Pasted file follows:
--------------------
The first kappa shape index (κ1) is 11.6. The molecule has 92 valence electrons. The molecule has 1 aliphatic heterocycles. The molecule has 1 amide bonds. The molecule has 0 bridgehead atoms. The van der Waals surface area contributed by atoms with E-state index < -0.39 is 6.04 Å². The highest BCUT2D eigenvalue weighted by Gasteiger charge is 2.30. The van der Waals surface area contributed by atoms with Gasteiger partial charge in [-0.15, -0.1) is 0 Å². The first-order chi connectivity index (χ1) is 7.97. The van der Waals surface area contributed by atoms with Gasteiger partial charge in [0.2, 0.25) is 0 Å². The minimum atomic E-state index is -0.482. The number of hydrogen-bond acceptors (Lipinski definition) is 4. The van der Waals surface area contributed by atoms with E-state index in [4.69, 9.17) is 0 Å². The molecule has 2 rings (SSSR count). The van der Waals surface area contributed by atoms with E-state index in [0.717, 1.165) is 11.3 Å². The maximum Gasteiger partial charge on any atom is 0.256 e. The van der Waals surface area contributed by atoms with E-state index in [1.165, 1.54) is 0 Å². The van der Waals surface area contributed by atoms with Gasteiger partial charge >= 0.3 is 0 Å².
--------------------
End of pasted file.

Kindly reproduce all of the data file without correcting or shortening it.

The first kappa shape index (κ1) is 11.6. The molecule has 92 valence electrons. The molecule has 1 aliphatic heterocycles. The molecule has 1 amide bonds. The molecule has 0 bridgehead atoms. The van der Waals surface area contributed by atoms with E-state index < -0.39 is 6.04 Å². The highest BCUT2D eigenvalue weighted by Gasteiger charge is 2.30. The van der Waals surface area contributed by atoms with Gasteiger partial charge in [-0.15, -0.1) is 0 Å². The first-order chi connectivity index (χ1) is 7.97. The van der Waals surface area contributed by atoms with Gasteiger partial charge in [0.2, 0.25) is 0 Å². The minimum atomic E-state index is -0.482. The number of hydrogen-bond acceptors (Lipinski definition) is 4. The van der Waals surface area contributed by atoms with E-state index in [4.69, 9.17) is 0 Å². The molecule has 2 rings (SSSR count). The van der Waals surface area contributed by atoms with E-state index in [0.717, 1.165) is 11.3 Å². The maximum Gasteiger partial charge on any atom is 0.256 e. The van der Waals surface area contributed by atoms with E-state index in [1.165, 1.54) is 0 Å². The van der Waals surface area contributed by atoms with Gasteiger partial charge >= 0.3 is 0 Å².